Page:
The UK coach said he wanted to keep the players busy. So he scheduled two practices, plus individual workouts for Monday. The afternoon workout was delayed because of a wintry mix that put a quarter-inch coating of ice on Knoxville Monday.
“If I let them go all day (and sleep), we will be sleep-walking in that game,” Calipari said.
Knoxville had a much less threatening forecast (up to three inches of a wintry mix of snow, sleet and ice).
“I certainly hope our fans will come out,” Tyndall said. “I understand concerns with weather. This game is probably as important to our fans as any game we play all year. I’m pretty sure they’ll find a way to make it.
“And,” Tyndall added with a smile, “hopefully it’ll keep a few Kentucky fans back in Lexington.”

Weather disrupts Mississippi State trip

After the ice storms of last season, it had been an uneventful 2014-15 in terms of weather.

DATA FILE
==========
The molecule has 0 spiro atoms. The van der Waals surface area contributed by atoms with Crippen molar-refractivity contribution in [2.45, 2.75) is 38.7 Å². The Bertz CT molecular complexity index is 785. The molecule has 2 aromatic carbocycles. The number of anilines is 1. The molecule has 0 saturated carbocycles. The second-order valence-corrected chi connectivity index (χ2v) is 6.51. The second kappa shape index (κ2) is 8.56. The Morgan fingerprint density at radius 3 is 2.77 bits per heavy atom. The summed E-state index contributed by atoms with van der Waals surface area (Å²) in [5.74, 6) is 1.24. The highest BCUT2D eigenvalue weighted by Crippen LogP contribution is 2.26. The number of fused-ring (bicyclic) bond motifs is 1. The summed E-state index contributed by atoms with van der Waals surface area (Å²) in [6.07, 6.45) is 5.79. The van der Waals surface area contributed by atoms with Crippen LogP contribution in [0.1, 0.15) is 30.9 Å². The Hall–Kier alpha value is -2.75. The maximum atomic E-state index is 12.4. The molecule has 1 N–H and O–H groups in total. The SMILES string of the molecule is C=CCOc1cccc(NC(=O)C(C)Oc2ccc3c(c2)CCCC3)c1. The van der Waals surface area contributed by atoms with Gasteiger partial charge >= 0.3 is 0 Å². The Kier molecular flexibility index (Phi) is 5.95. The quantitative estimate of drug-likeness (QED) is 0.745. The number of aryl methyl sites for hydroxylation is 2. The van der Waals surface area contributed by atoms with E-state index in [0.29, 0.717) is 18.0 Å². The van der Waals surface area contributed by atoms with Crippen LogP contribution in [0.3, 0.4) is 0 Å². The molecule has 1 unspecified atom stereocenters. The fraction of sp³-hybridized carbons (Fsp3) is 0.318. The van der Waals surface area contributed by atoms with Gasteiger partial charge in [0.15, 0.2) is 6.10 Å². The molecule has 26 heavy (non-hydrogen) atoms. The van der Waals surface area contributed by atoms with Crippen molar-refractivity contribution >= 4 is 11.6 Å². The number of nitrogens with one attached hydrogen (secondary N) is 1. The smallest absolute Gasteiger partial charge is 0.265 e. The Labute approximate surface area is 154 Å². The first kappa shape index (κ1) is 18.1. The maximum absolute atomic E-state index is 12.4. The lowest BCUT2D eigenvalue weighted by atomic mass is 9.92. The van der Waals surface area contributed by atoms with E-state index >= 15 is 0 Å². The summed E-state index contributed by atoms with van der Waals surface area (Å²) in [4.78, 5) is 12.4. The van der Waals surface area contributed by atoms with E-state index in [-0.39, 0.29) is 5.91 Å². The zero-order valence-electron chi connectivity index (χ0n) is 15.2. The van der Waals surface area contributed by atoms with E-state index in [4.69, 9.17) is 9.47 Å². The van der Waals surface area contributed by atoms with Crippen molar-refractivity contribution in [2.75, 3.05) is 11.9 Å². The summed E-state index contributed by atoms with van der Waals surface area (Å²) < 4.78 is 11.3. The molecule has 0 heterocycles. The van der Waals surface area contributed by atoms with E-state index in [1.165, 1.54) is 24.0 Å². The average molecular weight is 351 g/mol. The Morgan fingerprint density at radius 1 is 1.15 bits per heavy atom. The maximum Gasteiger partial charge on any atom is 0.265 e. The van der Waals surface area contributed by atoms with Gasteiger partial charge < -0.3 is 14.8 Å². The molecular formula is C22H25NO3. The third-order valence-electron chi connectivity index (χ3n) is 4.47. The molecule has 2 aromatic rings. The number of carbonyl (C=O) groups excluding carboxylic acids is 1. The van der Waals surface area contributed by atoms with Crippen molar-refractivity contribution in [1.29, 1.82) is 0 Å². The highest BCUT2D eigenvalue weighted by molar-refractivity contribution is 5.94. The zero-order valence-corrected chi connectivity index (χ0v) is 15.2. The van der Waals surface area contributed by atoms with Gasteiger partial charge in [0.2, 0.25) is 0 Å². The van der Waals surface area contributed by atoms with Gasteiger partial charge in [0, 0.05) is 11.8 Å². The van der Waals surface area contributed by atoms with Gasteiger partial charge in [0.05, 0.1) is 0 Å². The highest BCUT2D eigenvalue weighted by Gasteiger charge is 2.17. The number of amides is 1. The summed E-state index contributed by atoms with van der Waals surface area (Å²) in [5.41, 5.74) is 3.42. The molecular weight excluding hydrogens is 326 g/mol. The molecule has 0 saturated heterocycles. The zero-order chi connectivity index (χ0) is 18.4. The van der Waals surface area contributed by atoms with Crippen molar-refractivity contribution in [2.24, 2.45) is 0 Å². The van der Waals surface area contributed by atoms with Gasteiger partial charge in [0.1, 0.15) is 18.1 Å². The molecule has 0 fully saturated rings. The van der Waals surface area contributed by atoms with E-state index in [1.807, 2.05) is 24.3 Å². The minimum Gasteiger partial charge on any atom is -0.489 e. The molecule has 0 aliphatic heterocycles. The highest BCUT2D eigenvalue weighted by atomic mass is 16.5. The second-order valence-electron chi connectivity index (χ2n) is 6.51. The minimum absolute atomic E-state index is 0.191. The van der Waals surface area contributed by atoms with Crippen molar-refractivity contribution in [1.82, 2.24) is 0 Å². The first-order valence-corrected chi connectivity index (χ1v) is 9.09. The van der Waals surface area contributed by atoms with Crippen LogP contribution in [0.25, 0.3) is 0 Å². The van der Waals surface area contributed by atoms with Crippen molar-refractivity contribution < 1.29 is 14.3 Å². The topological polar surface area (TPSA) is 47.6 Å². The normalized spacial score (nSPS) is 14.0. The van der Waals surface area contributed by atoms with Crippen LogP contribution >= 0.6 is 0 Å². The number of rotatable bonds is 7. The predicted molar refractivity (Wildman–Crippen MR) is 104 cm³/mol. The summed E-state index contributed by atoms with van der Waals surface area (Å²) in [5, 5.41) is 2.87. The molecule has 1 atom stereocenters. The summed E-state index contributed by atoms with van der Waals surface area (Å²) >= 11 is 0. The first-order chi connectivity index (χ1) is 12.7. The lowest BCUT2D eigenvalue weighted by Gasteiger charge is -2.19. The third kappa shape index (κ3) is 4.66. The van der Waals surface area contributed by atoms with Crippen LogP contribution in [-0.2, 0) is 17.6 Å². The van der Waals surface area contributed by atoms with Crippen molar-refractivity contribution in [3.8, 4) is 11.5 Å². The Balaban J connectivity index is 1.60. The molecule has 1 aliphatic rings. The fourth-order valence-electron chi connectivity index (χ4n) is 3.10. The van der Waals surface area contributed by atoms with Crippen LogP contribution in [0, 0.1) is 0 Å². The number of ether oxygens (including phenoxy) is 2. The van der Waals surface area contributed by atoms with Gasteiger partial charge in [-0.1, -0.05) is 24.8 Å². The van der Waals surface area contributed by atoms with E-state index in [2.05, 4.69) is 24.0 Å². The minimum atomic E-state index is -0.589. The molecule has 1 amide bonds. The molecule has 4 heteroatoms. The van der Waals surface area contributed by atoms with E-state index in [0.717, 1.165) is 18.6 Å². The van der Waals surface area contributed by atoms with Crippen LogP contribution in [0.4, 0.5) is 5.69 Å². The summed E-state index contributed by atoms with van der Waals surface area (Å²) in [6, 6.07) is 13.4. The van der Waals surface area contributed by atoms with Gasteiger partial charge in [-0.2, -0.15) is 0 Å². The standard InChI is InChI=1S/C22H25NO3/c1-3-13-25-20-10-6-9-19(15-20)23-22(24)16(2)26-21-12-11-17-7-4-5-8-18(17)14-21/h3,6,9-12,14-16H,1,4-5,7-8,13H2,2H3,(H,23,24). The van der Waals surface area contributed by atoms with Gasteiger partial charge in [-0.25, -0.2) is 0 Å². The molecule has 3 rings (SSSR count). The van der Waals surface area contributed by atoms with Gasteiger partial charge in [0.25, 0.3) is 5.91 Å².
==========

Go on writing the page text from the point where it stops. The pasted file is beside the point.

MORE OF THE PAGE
Until this weekend.
Mississippi State had a scary experience after winning at Missouri Saturday. The team plane had to make an emergency landing in St. Louis. Then, the Bulldogs improvised and decided to bus back to Starkville, Miss., Sunday.
“25 minutes after takeoff, the right engine blew and we were forced to land in STL,” spokesman Gregg Ellis wrote in an email. “We were on a holding room off the tarmac waiting for a replacement plane from Lexington, of all places.”
That plane never arrived.
“Pilots there said they couldn’t take off due to strong winds,” Ellis wrote. “So we decided to spend the night and got a hotel in Festus, Missouri.
“We are busing home cause the plane couldn’t get here until later today.”